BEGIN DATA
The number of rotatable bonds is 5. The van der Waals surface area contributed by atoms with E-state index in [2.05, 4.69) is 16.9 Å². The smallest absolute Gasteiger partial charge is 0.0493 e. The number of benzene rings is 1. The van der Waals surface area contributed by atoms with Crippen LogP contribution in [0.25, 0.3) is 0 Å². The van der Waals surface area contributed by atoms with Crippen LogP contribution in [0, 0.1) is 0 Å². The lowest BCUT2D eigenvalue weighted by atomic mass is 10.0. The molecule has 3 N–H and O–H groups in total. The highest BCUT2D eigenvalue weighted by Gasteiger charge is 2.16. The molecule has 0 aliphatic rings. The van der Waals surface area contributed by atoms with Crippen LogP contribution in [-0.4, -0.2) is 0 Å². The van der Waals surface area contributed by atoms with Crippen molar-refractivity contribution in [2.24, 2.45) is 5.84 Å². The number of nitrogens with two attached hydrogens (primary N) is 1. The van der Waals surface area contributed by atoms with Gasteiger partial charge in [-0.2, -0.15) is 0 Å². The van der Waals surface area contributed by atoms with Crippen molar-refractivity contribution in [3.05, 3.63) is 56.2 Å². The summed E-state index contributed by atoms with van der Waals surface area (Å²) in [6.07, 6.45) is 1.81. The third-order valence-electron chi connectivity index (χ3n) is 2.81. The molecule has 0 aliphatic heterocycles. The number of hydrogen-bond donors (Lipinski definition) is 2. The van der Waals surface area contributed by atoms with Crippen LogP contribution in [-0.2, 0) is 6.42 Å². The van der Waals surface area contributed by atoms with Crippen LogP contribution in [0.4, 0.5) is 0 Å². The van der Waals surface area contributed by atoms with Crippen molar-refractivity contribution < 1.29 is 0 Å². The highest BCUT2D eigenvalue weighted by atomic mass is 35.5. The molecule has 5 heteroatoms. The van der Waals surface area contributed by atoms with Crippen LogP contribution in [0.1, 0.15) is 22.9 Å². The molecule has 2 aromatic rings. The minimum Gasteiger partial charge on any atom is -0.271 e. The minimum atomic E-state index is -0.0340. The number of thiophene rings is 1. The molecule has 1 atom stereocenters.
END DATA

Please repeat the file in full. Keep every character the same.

The number of rotatable bonds is 5. The van der Waals surface area contributed by atoms with E-state index in [2.05, 4.69) is 16.9 Å². The smallest absolute Gasteiger partial charge is 0.0493 e. The number of benzene rings is 1. The van der Waals surface area contributed by atoms with Crippen LogP contribution in [0.25, 0.3) is 0 Å². The van der Waals surface area contributed by atoms with Crippen LogP contribution in [0, 0.1) is 0 Å². The lowest BCUT2D eigenvalue weighted by atomic mass is 10.0. The molecule has 3 N–H and O–H groups in total. The highest BCUT2D eigenvalue weighted by Gasteiger charge is 2.16. The molecule has 0 aliphatic rings. The van der Waals surface area contributed by atoms with Crippen LogP contribution in [-0.4, -0.2) is 0 Å². The van der Waals surface area contributed by atoms with Crippen molar-refractivity contribution in [2.24, 2.45) is 5.84 Å². The number of nitrogens with two attached hydrogens (primary N) is 1. The van der Waals surface area contributed by atoms with Gasteiger partial charge in [-0.2, -0.15) is 0 Å². The van der Waals surface area contributed by atoms with Crippen molar-refractivity contribution in [3.05, 3.63) is 56.2 Å². The summed E-state index contributed by atoms with van der Waals surface area (Å²) in [6.07, 6.45) is 1.81. The third-order valence-electron chi connectivity index (χ3n) is 2.81. The molecule has 0 aliphatic heterocycles. The number of hydrogen-bond donors (Lipinski definition) is 2. The van der Waals surface area contributed by atoms with Crippen LogP contribution in [-0.2, 0) is 6.42 Å². The van der Waals surface area contributed by atoms with Crippen LogP contribution in [0.4, 0.5) is 0 Å². The van der Waals surface area contributed by atoms with Crippen molar-refractivity contribution < 1.29 is 0 Å². The highest BCUT2D eigenvalue weighted by atomic mass is 35.5. The molecule has 5 heteroatoms. The van der Waals surface area contributed by atoms with Crippen LogP contribution in [0.1, 0.15) is 22.9 Å². The molecule has 2 aromatic rings. The minimum Gasteiger partial charge on any atom is -0.271 e. The minimum atomic E-state index is -0.0340. The number of thiophene rings is 1. The molecule has 1 atom stereocenters.